The senior vice president of clinical development, drug safety, and pharmacovigilance at FibroGen discussed why the representation of non-ambulatory patient populations is necessary in DMD trials.
"Putting an estimate of survival, or how long they’re going to be living, is to also take a look at how long you’re going to maintain their living into more functional.”
An important phase in Duchenne muscular dystrophy (DMD) is the loss of ambulation, which can usually occur between the ages of 7 and 13 years, leaving patients in a wheelchair and damaging their quality of life. During that time, their lungs may weaken, which can lead to difficulties in breathing and an increased risk of chest infections. For this reason, DMD gene therapy trials over the years have often been tailored towards ambulatory patients.
Elias Kouchakji, MD, senior vice president of clinical development, drug safety, and pharmacovigilance, FibroGen feels as though these patient populations have been underrepresented but are slowly making their way into more clinical trials. Pamrevlumab, Fibrogen’s investigational DMD agent, is expected to be assessed in a phase 3 setting that will include both ambulatory and non-ambulatory patients.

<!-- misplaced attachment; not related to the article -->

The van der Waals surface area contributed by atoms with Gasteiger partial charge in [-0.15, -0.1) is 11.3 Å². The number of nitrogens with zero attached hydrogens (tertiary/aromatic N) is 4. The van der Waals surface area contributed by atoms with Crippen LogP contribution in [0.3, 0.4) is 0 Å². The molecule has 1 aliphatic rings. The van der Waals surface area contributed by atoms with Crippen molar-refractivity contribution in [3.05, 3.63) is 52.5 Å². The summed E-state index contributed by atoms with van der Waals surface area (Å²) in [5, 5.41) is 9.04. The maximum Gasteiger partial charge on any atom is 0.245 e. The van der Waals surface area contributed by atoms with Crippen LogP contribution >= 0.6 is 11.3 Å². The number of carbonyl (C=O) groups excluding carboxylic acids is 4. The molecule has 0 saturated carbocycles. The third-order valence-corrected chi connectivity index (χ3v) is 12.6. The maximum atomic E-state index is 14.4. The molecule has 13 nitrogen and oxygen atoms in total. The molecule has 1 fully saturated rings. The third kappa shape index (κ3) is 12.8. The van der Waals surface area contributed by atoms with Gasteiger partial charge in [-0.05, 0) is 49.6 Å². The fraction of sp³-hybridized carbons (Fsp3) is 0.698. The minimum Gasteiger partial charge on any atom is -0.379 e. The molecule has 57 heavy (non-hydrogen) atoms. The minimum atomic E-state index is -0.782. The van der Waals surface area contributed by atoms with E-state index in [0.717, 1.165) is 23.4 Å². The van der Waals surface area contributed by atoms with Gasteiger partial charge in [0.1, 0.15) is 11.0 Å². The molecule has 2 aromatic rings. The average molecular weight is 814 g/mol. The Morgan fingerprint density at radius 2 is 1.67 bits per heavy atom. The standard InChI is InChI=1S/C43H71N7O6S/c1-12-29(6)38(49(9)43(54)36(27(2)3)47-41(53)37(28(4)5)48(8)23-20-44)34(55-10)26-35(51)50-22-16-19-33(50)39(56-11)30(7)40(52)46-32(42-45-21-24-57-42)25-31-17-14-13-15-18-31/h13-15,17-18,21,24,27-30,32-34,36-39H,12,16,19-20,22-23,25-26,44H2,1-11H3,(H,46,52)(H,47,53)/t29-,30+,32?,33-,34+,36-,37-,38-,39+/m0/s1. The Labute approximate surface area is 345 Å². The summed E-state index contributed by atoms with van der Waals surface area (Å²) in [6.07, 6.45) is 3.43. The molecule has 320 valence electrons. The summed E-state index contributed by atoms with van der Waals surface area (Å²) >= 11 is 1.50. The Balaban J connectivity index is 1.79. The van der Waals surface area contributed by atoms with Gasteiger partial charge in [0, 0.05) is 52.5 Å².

Like many others, Kouchakji has stressed that a more rigorous examination of this patient population will support the general hypothesis with neurological disorders in that, earlier treatment can improve quality of life features further down the clinical disease progression. In this interview with NeurologyLive, Kouchakji takes a closer look at this population, and why he feels it holds a sacred place within the DMD community and research settings.